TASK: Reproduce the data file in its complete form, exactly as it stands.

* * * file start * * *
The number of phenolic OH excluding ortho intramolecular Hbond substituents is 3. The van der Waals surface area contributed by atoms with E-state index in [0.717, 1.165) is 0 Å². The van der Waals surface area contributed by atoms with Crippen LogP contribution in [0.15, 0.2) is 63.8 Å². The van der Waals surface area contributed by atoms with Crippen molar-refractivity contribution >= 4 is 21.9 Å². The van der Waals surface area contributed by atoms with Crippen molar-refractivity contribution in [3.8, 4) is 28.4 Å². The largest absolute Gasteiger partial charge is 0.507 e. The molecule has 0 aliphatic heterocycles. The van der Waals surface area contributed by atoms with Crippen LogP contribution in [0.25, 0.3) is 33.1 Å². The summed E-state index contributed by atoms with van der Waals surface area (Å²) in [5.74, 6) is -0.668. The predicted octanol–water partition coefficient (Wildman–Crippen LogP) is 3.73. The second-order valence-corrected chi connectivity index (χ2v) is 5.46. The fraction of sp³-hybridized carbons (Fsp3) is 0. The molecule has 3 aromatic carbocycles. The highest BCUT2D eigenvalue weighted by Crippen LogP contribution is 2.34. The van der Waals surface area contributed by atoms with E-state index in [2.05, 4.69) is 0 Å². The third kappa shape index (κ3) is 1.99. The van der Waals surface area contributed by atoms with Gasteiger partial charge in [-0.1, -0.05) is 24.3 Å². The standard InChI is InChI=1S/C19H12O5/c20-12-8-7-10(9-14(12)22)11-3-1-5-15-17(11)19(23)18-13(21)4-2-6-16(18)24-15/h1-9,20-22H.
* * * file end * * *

The number of phenolic OH excluding ortho intramolecular Hbond substituents is 3. The van der Waals surface area contributed by atoms with E-state index in [0.717, 1.165) is 0 Å². The van der Waals surface area contributed by atoms with Crippen LogP contribution in [0.15, 0.2) is 63.8 Å². The van der Waals surface area contributed by atoms with Crippen molar-refractivity contribution >= 4 is 21.9 Å². The van der Waals surface area contributed by atoms with Crippen molar-refractivity contribution in [3.8, 4) is 28.4 Å². The largest absolute Gasteiger partial charge is 0.507 e. The molecule has 0 aliphatic heterocycles. The van der Waals surface area contributed by atoms with Crippen LogP contribution in [0.25, 0.3) is 33.1 Å². The summed E-state index contributed by atoms with van der Waals surface area (Å²) in [5.74, 6) is -0.668. The predicted octanol–water partition coefficient (Wildman–Crippen LogP) is 3.73. The second-order valence-corrected chi connectivity index (χ2v) is 5.46. The fraction of sp³-hybridized carbons (Fsp3) is 0. The molecule has 3 aromatic carbocycles. The highest BCUT2D eigenvalue weighted by Crippen LogP contribution is 2.34. The van der Waals surface area contributed by atoms with E-state index in [2.05, 4.69) is 0 Å². The third kappa shape index (κ3) is 1.99. The van der Waals surface area contributed by atoms with Gasteiger partial charge in [-0.1, -0.05) is 24.3 Å². The standard InChI is InChI=1S/C19H12O5/c20-12-8-7-10(9-14(12)22)11-3-1-5-15-17(11)19(23)18-13(21)4-2-6-16(18)24-15/h1-9,20-22H.